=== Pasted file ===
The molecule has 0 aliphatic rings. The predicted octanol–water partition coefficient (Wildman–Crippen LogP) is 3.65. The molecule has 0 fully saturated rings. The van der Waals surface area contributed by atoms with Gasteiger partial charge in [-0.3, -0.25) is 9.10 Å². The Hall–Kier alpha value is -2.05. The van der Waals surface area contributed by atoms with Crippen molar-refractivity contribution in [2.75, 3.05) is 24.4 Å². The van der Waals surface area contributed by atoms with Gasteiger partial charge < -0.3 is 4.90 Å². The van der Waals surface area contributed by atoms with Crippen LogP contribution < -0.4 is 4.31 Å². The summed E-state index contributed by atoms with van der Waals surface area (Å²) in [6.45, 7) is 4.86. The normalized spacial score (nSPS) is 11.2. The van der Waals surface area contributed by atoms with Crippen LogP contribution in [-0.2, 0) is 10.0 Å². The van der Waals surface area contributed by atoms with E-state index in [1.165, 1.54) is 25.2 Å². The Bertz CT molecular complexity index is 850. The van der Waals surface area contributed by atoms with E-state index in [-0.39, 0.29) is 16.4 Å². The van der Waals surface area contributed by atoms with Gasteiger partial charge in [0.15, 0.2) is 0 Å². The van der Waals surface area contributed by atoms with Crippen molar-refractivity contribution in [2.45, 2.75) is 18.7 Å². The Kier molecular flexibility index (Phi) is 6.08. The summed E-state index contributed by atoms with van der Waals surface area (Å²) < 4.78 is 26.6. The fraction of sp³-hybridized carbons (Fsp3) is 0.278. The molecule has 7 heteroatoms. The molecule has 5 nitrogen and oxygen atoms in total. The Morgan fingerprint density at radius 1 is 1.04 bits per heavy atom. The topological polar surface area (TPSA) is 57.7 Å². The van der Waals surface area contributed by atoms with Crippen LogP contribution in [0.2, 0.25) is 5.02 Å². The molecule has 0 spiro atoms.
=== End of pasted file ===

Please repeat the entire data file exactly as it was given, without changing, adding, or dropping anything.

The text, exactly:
The molecule has 0 aliphatic rings. The predicted octanol–water partition coefficient (Wildman–Crippen LogP) is 3.65. The molecule has 0 fully saturated rings. The van der Waals surface area contributed by atoms with Gasteiger partial charge in [-0.3, -0.25) is 9.10 Å². The Hall–Kier alpha value is -2.05. The van der Waals surface area contributed by atoms with Crippen molar-refractivity contribution in [2.75, 3.05) is 24.4 Å². The van der Waals surface area contributed by atoms with Gasteiger partial charge < -0.3 is 4.90 Å². The van der Waals surface area contributed by atoms with Crippen LogP contribution < -0.4 is 4.31 Å². The summed E-state index contributed by atoms with van der Waals surface area (Å²) in [6.45, 7) is 4.86. The normalized spacial score (nSPS) is 11.2. The van der Waals surface area contributed by atoms with Crippen LogP contribution in [-0.2, 0) is 10.0 Å². The van der Waals surface area contributed by atoms with E-state index in [1.165, 1.54) is 25.2 Å². The Bertz CT molecular complexity index is 850. The van der Waals surface area contributed by atoms with E-state index in [-0.39, 0.29) is 16.4 Å². The van der Waals surface area contributed by atoms with Gasteiger partial charge in [0.15, 0.2) is 0 Å². The van der Waals surface area contributed by atoms with Crippen molar-refractivity contribution in [2.45, 2.75) is 18.7 Å². The Kier molecular flexibility index (Phi) is 6.08. The summed E-state index contributed by atoms with van der Waals surface area (Å²) < 4.78 is 26.6. The fraction of sp³-hybridized carbons (Fsp3) is 0.278. The molecule has 7 heteroatoms. The molecule has 5 nitrogen and oxygen atoms in total. The Morgan fingerprint density at radius 1 is 1.04 bits per heavy atom. The topological polar surface area (TPSA) is 57.7 Å². The van der Waals surface area contributed by atoms with Crippen LogP contribution in [0.2, 0.25) is 5.02 Å². The molecule has 0 spiro atoms.